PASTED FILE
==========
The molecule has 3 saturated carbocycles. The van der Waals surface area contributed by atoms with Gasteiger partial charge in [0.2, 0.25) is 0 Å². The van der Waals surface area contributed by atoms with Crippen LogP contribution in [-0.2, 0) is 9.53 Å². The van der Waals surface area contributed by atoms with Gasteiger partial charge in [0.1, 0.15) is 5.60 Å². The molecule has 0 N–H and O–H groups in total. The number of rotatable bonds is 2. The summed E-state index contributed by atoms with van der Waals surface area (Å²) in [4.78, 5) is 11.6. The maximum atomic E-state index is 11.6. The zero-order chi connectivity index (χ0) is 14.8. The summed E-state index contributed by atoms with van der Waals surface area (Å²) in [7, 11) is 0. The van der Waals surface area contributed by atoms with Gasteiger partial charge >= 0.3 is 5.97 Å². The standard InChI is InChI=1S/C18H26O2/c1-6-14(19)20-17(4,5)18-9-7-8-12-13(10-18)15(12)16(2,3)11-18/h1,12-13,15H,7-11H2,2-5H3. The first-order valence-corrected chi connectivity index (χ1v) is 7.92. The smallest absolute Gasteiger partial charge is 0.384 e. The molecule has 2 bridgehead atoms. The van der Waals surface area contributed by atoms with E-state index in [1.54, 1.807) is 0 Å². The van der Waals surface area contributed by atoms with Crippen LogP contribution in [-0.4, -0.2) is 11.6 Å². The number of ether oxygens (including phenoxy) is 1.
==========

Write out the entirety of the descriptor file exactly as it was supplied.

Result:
The molecule has 3 saturated carbocycles. The van der Waals surface area contributed by atoms with Gasteiger partial charge in [0.2, 0.25) is 0 Å². The van der Waals surface area contributed by atoms with Crippen LogP contribution in [-0.2, 0) is 9.53 Å². The van der Waals surface area contributed by atoms with Gasteiger partial charge in [0.1, 0.15) is 5.60 Å². The molecule has 0 N–H and O–H groups in total. The number of rotatable bonds is 2. The summed E-state index contributed by atoms with van der Waals surface area (Å²) in [4.78, 5) is 11.6. The maximum atomic E-state index is 11.6. The zero-order chi connectivity index (χ0) is 14.8. The summed E-state index contributed by atoms with van der Waals surface area (Å²) in [7, 11) is 0. The van der Waals surface area contributed by atoms with Gasteiger partial charge >= 0.3 is 5.97 Å². The standard InChI is InChI=1S/C18H26O2/c1-6-14(19)20-17(4,5)18-9-7-8-12-13(10-18)15(12)16(2,3)11-18/h1,12-13,15H,7-11H2,2-5H3. The first-order valence-corrected chi connectivity index (χ1v) is 7.92. The smallest absolute Gasteiger partial charge is 0.384 e. The molecule has 2 bridgehead atoms. The van der Waals surface area contributed by atoms with E-state index in [1.54, 1.807) is 0 Å². The van der Waals surface area contributed by atoms with Crippen LogP contribution in [-0.4, -0.2) is 11.6 Å². The number of ether oxygens (including phenoxy) is 1.